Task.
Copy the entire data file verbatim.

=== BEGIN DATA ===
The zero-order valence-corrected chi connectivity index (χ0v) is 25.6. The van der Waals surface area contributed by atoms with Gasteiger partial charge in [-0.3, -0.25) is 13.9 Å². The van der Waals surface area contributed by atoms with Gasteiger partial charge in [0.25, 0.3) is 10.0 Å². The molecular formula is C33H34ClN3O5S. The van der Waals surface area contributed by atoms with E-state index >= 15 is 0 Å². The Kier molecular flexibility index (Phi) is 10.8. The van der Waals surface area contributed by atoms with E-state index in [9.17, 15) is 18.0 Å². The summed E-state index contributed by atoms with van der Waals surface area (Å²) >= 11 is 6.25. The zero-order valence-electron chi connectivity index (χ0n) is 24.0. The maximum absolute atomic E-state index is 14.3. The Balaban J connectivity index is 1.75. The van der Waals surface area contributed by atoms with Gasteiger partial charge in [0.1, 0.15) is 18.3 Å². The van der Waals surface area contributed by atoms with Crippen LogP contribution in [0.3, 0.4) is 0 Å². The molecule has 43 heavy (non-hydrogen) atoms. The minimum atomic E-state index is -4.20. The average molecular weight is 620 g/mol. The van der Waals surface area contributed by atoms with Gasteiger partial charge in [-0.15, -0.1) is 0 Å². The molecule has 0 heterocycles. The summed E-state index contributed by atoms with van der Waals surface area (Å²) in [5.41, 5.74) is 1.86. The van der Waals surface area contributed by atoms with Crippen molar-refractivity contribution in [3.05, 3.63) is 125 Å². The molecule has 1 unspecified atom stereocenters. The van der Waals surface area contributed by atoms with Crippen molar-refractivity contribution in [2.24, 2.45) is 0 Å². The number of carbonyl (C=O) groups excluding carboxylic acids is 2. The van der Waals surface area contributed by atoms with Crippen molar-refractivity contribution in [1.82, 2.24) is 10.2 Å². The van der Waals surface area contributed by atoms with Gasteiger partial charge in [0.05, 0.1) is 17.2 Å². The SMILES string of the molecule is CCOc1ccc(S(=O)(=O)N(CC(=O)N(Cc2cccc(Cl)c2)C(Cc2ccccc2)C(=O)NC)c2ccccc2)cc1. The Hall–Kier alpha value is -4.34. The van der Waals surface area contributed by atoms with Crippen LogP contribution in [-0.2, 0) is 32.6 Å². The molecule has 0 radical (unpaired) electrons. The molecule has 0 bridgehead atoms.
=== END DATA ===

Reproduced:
The zero-order valence-corrected chi connectivity index (χ0v) is 25.6. The van der Waals surface area contributed by atoms with Gasteiger partial charge in [-0.3, -0.25) is 13.9 Å². The van der Waals surface area contributed by atoms with Gasteiger partial charge in [0.25, 0.3) is 10.0 Å². The molecular formula is C33H34ClN3O5S. The van der Waals surface area contributed by atoms with E-state index >= 15 is 0 Å². The Kier molecular flexibility index (Phi) is 10.8. The van der Waals surface area contributed by atoms with E-state index in [9.17, 15) is 18.0 Å². The summed E-state index contributed by atoms with van der Waals surface area (Å²) >= 11 is 6.25. The zero-order valence-electron chi connectivity index (χ0n) is 24.0. The maximum absolute atomic E-state index is 14.3. The Balaban J connectivity index is 1.75. The van der Waals surface area contributed by atoms with Gasteiger partial charge in [0.1, 0.15) is 18.3 Å². The van der Waals surface area contributed by atoms with Crippen LogP contribution in [0.3, 0.4) is 0 Å². The molecule has 43 heavy (non-hydrogen) atoms. The minimum atomic E-state index is -4.20. The average molecular weight is 620 g/mol. The van der Waals surface area contributed by atoms with Gasteiger partial charge in [-0.15, -0.1) is 0 Å². The molecule has 0 heterocycles. The summed E-state index contributed by atoms with van der Waals surface area (Å²) in [5.41, 5.74) is 1.86. The van der Waals surface area contributed by atoms with Crippen molar-refractivity contribution in [3.05, 3.63) is 125 Å². The molecule has 1 unspecified atom stereocenters. The van der Waals surface area contributed by atoms with Crippen molar-refractivity contribution in [2.24, 2.45) is 0 Å². The number of carbonyl (C=O) groups excluding carboxylic acids is 2. The van der Waals surface area contributed by atoms with Crippen molar-refractivity contribution in [1.82, 2.24) is 10.2 Å². The van der Waals surface area contributed by atoms with Gasteiger partial charge in [0.05, 0.1) is 17.2 Å². The SMILES string of the molecule is CCOc1ccc(S(=O)(=O)N(CC(=O)N(Cc2cccc(Cl)c2)C(Cc2ccccc2)C(=O)NC)c2ccccc2)cc1. The Hall–Kier alpha value is -4.34. The van der Waals surface area contributed by atoms with Crippen LogP contribution in [-0.2, 0) is 32.6 Å². The molecule has 0 radical (unpaired) electrons. The molecule has 0 bridgehead atoms.